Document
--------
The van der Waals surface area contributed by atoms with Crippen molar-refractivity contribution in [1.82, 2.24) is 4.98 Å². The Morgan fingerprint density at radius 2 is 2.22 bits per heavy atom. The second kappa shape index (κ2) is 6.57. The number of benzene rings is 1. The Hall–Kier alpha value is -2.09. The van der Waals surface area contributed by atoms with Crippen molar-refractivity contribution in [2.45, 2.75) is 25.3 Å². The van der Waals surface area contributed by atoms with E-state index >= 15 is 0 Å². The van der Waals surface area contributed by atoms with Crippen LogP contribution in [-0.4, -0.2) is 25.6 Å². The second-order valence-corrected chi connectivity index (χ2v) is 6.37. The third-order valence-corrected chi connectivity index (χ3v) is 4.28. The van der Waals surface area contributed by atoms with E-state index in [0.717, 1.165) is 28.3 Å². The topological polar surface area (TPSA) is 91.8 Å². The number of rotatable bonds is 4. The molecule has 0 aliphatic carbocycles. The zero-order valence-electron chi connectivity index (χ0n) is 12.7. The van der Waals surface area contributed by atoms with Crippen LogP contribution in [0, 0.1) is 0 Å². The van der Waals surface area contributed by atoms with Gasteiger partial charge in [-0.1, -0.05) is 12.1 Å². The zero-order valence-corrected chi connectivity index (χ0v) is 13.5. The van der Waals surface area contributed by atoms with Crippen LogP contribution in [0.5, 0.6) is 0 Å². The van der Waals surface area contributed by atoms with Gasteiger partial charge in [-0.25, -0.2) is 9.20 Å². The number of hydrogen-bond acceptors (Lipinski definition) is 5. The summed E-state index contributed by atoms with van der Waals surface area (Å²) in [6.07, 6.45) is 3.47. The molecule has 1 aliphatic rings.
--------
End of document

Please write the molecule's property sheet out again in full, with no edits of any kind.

The van der Waals surface area contributed by atoms with Crippen molar-refractivity contribution in [1.82, 2.24) is 4.98 Å². The Morgan fingerprint density at radius 2 is 2.22 bits per heavy atom. The second kappa shape index (κ2) is 6.57. The number of benzene rings is 1. The Hall–Kier alpha value is -2.09. The van der Waals surface area contributed by atoms with Crippen molar-refractivity contribution in [2.45, 2.75) is 25.3 Å². The van der Waals surface area contributed by atoms with E-state index >= 15 is 0 Å². The van der Waals surface area contributed by atoms with Crippen LogP contribution in [-0.4, -0.2) is 25.6 Å². The second-order valence-corrected chi connectivity index (χ2v) is 6.37. The third-order valence-corrected chi connectivity index (χ3v) is 4.28. The van der Waals surface area contributed by atoms with E-state index in [0.717, 1.165) is 28.3 Å². The topological polar surface area (TPSA) is 91.8 Å². The number of rotatable bonds is 4. The molecule has 0 aliphatic carbocycles. The zero-order valence-electron chi connectivity index (χ0n) is 12.7. The van der Waals surface area contributed by atoms with Crippen LogP contribution in [0, 0.1) is 0 Å². The van der Waals surface area contributed by atoms with Gasteiger partial charge in [-0.1, -0.05) is 12.1 Å². The zero-order valence-corrected chi connectivity index (χ0v) is 13.5. The van der Waals surface area contributed by atoms with Crippen LogP contribution in [0.5, 0.6) is 0 Å². The van der Waals surface area contributed by atoms with Gasteiger partial charge in [-0.25, -0.2) is 9.20 Å². The number of hydrogen-bond acceptors (Lipinski definition) is 5. The summed E-state index contributed by atoms with van der Waals surface area (Å²) in [6.07, 6.45) is 3.47. The molecule has 1 aliphatic rings.